Alec Guinness: The Bridge on the River Kwai (winner)
Anthony Franciosa: A Hatful of Rain
Marlon Brando: Sayonara
Anthony Quinn: Wild is the Wind
Charles Laughton: Witness for the Prosecution
Weeding through the Nominees
5. This could have been a really difficult year to pick, but I’m given what I think are two worthy performances and three not so much. On the bottom is Anthony Quinn’s blustery, bombastic turn in Wild is the Wind. For me, the film is all about Anna Magnani, not Quinn. I’m certain that Quinn’s performance is exactly what George Cukor wanted from his male star, but that doesn’t mean that the performance is a great one or worthy of being considered for an Oscar. Quinn lacks the subtlety that this performance and film could really use. A more nuanced turn would move him up, but we didn’t get that.
4. This is right in the meat of Brando’s career, perhaps at the end of his best years, and he’s not bad in Sayonara, but he’s also not Brando at his best. The biggest sticking point for me is the accent. The accent isn’t bad and it’s mainly consistent all the way through, but it’s also incredibly annoying, especially for this long. I also didn’t love other aspects of the movie. That shouldn’t reflect on Brando’s performance, but he’s usually on screen for the things that I don’t like, and it can be hard to differentiate at times. In any event, there were better performances left off the ticket, so I don’t think he should be here.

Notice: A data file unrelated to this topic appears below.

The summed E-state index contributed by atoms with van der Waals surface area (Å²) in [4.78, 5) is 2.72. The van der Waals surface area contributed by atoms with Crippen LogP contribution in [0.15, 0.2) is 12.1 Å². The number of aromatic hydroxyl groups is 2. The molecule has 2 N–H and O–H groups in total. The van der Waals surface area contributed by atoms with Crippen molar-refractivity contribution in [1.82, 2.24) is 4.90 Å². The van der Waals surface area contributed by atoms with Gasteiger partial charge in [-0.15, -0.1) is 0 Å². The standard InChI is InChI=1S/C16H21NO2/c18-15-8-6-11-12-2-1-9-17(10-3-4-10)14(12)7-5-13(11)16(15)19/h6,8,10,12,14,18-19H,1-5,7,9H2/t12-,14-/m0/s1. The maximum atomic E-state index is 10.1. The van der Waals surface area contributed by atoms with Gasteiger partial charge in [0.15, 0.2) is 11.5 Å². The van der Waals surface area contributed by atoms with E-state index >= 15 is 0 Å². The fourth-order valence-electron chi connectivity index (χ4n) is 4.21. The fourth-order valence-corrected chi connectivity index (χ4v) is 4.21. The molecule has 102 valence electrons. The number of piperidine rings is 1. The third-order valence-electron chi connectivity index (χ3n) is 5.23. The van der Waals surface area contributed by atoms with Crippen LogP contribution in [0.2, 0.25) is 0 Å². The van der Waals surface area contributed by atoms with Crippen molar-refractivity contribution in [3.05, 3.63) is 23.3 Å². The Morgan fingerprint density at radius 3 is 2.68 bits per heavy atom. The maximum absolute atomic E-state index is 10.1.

3. When it comes to Anthony Franciosa and A Hatful of Rain, my issue is less with Franciosa then it is with other performances. Franciosa is fine in this role, but it’s a role that has shown up in other movies in a sense, and it’s a role that has been done better. That’s actually true across the board here. This is a story that has been better handled elsewhere, and every role here is more interesting in other movies. With that said, I’d be willing to reconsider these bottom three and rearrange them in virtually any order. The truth is that all three seem so below the other two and the ones that I mentioned in the first paragraph that the differentiation between them in terms of ranking is very difficult for me.
2. With Charles Laughton and Witness for the Prosecution, we’re finally getting to someone where a nomination might be more understandable. I like Laughton, and I especially like Laughton when it becomes evident that he’s having a lot of fun with a role. He’s clearly having fun here. I’m a fan of many Billy Wilder films, and while there are a number I like more than Witness for the Prosecution, Laughton’s performance here is one of my favorite Wilder film performances. I love the way he and Elsa Lanchester play off each other here, and Laughton is capable of turning on a dime, something he does with precision and joy. I like this nomination. I just don’t like it for the win.
1. Of all of the nominations, the only one who absolutely belongs here is Alec Guinness in The Bridge on the River Kwai. Guinness is absolutely perfect here and this is a performance that ranks for me in the top-10 all-time across more than a century of film. There is not a motion out of place, a facial expression that doesn’t work, or a nuance that doesn’t create and enhance the character he is building. No matter the line-up we are given, Guinness is my pick. I’d have a much tougher time figuring out 2-5 with different actors here, but Guinness wins in every case, and he probably wins Best Actor for the decade. As poorly as Oscar nominated, they got the win correct.